Being able to treat a bacterial infection with an effective antibiotic is something that we in the developed world have come to take for granted. But the ease with which we're currently able to conquer so many bacterial illnesses may soon come to an end, according to an article in The Lancet Infectious Diseases. As the discovery of new antibiotic drugs dwindles, and resistance to existing antibiotics steadily increases, we may soon find ourselves facing what for so many years has seemed unfathomable: an increase in untreatable infections.
At the same time as the public has taken easy access to effective antibiotics for granted, there hasn t been any sense of urgency to develop new antimicrobial therapies not among the the public, or, more importantly, in the pharmaceutical industry. As ACSH's Dr. Gilbert Ross points out, It s uncommon to have in your circle of acquaintances someone who has been harmed as a result of a lack of effective antibiotics, so people are not generally concerned with the impending scarcity of these vital medications.
But the danger of such apathy is quickly becoming apparent. Two years ago, the World Health Organization (WHO) declared antibiotic resistance to be one of the three biggest health threats. As antibiotic-resistant bacteria continue to develop, even simple medical procedures run the risk of leading to infection with these difficult-to-treat strains.
ACSH s Dr. Josh Bloom notes that vancomycin remains the drug of choice for hospitalized patients with many types of drug-resistant infections, such as MRSA. Although resistance to vancomycin isn t widespread (as is true of MRSA), it does exist. A real nightmare scenario, he says, would be if vancomycin-resistant staph (VRSA) were to become more prevalent. This would force doctors to use what few alternative drugs exist, some of which have toxicity issues.
To keep pace with increasing resistance to antibiotics, it is essential that drug companies develop new antibiotics. Yet companies face many obstacles to accomplishing this task. Compared to drugs that treat chronic conditions such as high cholesterol or blood pressure antibiotics are generally administered for only a short period of time, most often one to two weeks. Thus the profit margin for these drugs is much lower, which means that pharmaceutical companies have less of an incentive to work on their development. On top of this, antibiotics face an FDA approval process that is difficult, expensive, and time-consuming especially considering the complexity of doing clinical trials using not-yet-approved antibiotics in patients with serious infections.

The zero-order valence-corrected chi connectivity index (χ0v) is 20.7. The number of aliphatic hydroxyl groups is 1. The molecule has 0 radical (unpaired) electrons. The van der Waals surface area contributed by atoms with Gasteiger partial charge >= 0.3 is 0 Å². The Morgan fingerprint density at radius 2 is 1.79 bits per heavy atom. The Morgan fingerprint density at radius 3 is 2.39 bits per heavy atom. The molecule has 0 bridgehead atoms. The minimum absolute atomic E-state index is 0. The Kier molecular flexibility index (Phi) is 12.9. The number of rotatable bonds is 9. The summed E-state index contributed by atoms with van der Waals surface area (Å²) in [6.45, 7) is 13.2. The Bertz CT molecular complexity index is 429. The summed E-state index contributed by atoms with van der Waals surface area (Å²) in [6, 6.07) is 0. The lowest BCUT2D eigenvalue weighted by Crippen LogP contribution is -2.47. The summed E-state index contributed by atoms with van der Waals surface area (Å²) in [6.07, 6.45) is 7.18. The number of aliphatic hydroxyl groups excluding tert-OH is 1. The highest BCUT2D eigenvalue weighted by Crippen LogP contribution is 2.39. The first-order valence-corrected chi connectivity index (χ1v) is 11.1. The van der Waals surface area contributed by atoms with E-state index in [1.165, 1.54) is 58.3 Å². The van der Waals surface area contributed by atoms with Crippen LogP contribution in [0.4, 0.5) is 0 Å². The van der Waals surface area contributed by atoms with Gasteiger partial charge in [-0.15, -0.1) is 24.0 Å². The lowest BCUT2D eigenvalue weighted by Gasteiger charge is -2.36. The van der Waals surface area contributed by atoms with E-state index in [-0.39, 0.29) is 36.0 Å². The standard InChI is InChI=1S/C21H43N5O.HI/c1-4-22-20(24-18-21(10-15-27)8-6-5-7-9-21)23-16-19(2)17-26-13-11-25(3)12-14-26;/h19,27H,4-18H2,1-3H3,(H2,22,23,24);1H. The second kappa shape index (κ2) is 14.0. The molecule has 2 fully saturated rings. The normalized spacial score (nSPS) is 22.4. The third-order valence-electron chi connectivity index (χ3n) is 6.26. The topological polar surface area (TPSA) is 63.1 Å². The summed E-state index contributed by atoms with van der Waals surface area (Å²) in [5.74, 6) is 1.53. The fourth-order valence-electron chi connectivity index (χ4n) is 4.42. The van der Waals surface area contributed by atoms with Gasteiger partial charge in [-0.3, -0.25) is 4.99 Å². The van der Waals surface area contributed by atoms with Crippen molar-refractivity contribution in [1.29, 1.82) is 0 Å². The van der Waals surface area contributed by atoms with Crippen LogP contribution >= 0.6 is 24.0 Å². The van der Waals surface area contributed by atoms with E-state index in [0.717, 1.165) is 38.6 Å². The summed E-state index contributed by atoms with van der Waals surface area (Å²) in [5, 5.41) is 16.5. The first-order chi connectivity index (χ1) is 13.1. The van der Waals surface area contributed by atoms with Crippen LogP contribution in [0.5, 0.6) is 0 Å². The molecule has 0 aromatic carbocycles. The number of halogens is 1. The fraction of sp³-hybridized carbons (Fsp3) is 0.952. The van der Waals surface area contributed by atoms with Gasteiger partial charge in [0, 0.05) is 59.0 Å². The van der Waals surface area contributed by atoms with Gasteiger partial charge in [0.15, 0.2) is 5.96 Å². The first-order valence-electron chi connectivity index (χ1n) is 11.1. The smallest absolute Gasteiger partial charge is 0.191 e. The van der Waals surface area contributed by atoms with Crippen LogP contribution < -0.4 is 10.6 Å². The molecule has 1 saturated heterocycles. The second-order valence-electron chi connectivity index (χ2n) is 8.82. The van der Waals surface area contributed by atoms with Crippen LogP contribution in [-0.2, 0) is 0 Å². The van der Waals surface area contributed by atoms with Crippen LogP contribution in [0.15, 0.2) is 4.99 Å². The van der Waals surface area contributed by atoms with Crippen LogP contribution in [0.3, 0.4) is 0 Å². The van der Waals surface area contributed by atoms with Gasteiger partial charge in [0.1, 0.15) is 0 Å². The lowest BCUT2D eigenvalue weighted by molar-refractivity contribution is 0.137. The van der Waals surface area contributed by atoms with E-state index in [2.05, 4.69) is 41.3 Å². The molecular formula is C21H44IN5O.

As ACSH's Dr. Elizabeth Whelan observes, What we need to do is lower the burden of regulation and increase the incentives for developing new antibiotics. Dr. David Shlaes, the former vice president of infectious disease research at Wyeth, holds a similar opinion; he feels that the FDA has abandoned the role of regulator to become a blocked door. Shlaes stresses that the FDA needs to get back to rational regulation, so that we won't face a time when people in Beijing have access to new antibiotics while those in Washington do not."
Countries worldwide are taking note of the growing problem, although their responses are still unfocused. One highly visible effort, though, is that of the British Society of Antimicrobial Chemotherapy: In order to inspire governments and pharmaceutical companies to place a greater emphasis on antibiotic development, the Society has initiated the Antibiotic Action campaign. This campaign will aim to coordinate support from groups around the world to increase public awareness of the issue and to urge governments to act immediately in order to avoid a potential disaster, should the current trends in antibiotic resistance and scarcity of new drugs continue.
Awareness and coordination are fine, Dr. Bloom concludes, but in the end, it will be necessary to do the long, hard, and expensive work of discovering new antibiotics. We may need novel drugs that work by different mechanisms to slow down resistance. With most major drug companies out of the field entirely, though, it isn t clear where these drugs will come from.